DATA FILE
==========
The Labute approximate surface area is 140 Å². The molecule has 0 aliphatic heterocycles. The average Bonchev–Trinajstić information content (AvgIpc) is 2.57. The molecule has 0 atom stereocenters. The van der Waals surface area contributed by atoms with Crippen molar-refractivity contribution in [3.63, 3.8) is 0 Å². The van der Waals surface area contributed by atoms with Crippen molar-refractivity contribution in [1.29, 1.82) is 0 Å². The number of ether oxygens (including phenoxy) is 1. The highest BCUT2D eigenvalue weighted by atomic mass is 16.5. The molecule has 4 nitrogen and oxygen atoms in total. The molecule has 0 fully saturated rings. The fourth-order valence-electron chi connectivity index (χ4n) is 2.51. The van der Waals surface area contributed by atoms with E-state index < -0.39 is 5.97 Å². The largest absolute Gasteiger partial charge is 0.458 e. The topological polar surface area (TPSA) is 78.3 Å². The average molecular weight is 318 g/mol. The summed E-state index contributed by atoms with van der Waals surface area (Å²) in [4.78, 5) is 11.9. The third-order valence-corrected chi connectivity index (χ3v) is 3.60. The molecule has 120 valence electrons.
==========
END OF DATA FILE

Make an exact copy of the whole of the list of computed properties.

The Labute approximate surface area is 140 Å². The molecule has 0 aliphatic heterocycles. The average Bonchev–Trinajstić information content (AvgIpc) is 2.57. The molecule has 0 atom stereocenters. The van der Waals surface area contributed by atoms with Crippen molar-refractivity contribution in [3.63, 3.8) is 0 Å². The van der Waals surface area contributed by atoms with Crippen molar-refractivity contribution in [1.29, 1.82) is 0 Å². The number of ether oxygens (including phenoxy) is 1. The highest BCUT2D eigenvalue weighted by atomic mass is 16.5. The molecule has 4 nitrogen and oxygen atoms in total. The molecule has 0 fully saturated rings. The fourth-order valence-electron chi connectivity index (χ4n) is 2.51. The van der Waals surface area contributed by atoms with E-state index < -0.39 is 5.97 Å². The largest absolute Gasteiger partial charge is 0.458 e. The topological polar surface area (TPSA) is 78.3 Å². The average molecular weight is 318 g/mol. The summed E-state index contributed by atoms with van der Waals surface area (Å²) in [4.78, 5) is 11.9. The third-order valence-corrected chi connectivity index (χ3v) is 3.60. The molecule has 120 valence electrons.